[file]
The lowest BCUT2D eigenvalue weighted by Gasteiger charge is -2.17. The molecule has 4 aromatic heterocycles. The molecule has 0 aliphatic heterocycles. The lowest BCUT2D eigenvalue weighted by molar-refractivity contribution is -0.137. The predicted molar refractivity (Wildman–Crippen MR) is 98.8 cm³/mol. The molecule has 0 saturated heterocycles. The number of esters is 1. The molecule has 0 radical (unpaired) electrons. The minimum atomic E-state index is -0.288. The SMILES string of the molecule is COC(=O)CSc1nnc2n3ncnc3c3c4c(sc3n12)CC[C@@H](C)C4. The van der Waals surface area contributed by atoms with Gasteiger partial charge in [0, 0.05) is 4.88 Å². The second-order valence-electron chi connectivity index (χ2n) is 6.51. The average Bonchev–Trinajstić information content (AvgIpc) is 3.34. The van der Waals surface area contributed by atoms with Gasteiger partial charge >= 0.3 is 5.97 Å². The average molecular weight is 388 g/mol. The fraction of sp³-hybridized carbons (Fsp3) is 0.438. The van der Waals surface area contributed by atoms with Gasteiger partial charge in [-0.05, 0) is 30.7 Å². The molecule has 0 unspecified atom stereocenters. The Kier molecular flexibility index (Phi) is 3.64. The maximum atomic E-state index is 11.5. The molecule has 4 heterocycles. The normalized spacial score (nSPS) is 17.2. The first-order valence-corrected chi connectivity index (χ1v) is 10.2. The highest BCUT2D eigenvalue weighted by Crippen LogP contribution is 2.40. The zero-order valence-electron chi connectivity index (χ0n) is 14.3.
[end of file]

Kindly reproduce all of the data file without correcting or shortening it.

The lowest BCUT2D eigenvalue weighted by Gasteiger charge is -2.17. The molecule has 4 aromatic heterocycles. The molecule has 0 aliphatic heterocycles. The lowest BCUT2D eigenvalue weighted by molar-refractivity contribution is -0.137. The predicted molar refractivity (Wildman–Crippen MR) is 98.8 cm³/mol. The molecule has 0 saturated heterocycles. The number of esters is 1. The molecule has 0 radical (unpaired) electrons. The minimum atomic E-state index is -0.288. The SMILES string of the molecule is COC(=O)CSc1nnc2n3ncnc3c3c4c(sc3n12)CC[C@@H](C)C4. The van der Waals surface area contributed by atoms with Gasteiger partial charge in [0, 0.05) is 4.88 Å². The second-order valence-electron chi connectivity index (χ2n) is 6.51. The average Bonchev–Trinajstić information content (AvgIpc) is 3.34. The van der Waals surface area contributed by atoms with Gasteiger partial charge >= 0.3 is 5.97 Å². The average molecular weight is 388 g/mol. The fraction of sp³-hybridized carbons (Fsp3) is 0.438. The van der Waals surface area contributed by atoms with Gasteiger partial charge in [-0.05, 0) is 30.7 Å². The molecule has 0 unspecified atom stereocenters. The Kier molecular flexibility index (Phi) is 3.64. The maximum atomic E-state index is 11.5. The molecule has 4 heterocycles. The normalized spacial score (nSPS) is 17.2. The first-order valence-corrected chi connectivity index (χ1v) is 10.2. The highest BCUT2D eigenvalue weighted by Crippen LogP contribution is 2.40. The zero-order valence-electron chi connectivity index (χ0n) is 14.3.